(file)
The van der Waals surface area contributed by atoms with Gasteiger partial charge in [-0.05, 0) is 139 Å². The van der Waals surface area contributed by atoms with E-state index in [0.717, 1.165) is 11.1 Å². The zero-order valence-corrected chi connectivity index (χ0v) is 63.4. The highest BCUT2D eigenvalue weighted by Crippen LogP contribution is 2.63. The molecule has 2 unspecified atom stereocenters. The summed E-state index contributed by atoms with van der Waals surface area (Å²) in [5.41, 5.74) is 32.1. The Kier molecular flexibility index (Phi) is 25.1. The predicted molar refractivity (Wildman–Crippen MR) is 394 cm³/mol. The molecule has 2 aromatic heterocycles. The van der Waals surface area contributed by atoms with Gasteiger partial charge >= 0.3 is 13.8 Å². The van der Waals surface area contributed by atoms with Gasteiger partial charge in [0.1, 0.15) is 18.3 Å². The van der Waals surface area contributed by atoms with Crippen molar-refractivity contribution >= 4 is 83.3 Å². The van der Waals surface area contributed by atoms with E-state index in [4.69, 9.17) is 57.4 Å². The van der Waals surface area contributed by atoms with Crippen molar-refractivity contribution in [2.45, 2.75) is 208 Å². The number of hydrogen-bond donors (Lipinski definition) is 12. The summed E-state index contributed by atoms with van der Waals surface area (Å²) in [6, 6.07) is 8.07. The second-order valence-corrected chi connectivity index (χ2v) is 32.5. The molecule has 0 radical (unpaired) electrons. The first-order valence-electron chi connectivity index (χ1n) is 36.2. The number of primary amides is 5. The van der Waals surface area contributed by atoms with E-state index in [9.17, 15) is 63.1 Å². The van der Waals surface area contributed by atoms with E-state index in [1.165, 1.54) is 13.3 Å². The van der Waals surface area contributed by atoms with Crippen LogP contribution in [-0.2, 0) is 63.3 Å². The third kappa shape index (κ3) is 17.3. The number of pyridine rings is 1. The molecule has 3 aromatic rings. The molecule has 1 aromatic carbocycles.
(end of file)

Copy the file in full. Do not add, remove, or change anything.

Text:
The van der Waals surface area contributed by atoms with Gasteiger partial charge in [-0.05, 0) is 139 Å². The van der Waals surface area contributed by atoms with E-state index in [0.717, 1.165) is 11.1 Å². The zero-order valence-corrected chi connectivity index (χ0v) is 63.4. The highest BCUT2D eigenvalue weighted by Crippen LogP contribution is 2.63. The molecule has 2 unspecified atom stereocenters. The summed E-state index contributed by atoms with van der Waals surface area (Å²) in [5.41, 5.74) is 32.1. The Kier molecular flexibility index (Phi) is 25.1. The predicted molar refractivity (Wildman–Crippen MR) is 394 cm³/mol. The molecule has 2 aromatic heterocycles. The van der Waals surface area contributed by atoms with Gasteiger partial charge >= 0.3 is 13.8 Å². The van der Waals surface area contributed by atoms with Gasteiger partial charge in [0.1, 0.15) is 18.3 Å². The van der Waals surface area contributed by atoms with Crippen molar-refractivity contribution >= 4 is 83.3 Å². The van der Waals surface area contributed by atoms with E-state index in [4.69, 9.17) is 57.4 Å². The van der Waals surface area contributed by atoms with Crippen molar-refractivity contribution in [2.45, 2.75) is 208 Å². The number of hydrogen-bond donors (Lipinski definition) is 12. The summed E-state index contributed by atoms with van der Waals surface area (Å²) in [6, 6.07) is 8.07. The second-order valence-corrected chi connectivity index (χ2v) is 32.5. The molecule has 0 radical (unpaired) electrons. The first-order valence-electron chi connectivity index (χ1n) is 36.2. The number of primary amides is 5. The van der Waals surface area contributed by atoms with E-state index in [9.17, 15) is 63.1 Å². The van der Waals surface area contributed by atoms with E-state index in [1.165, 1.54) is 13.3 Å². The van der Waals surface area contributed by atoms with Crippen LogP contribution in [-0.2, 0) is 63.3 Å². The third kappa shape index (κ3) is 17.3. The number of pyridine rings is 1. The molecule has 3 aromatic rings. The molecule has 1 aromatic carbocycles.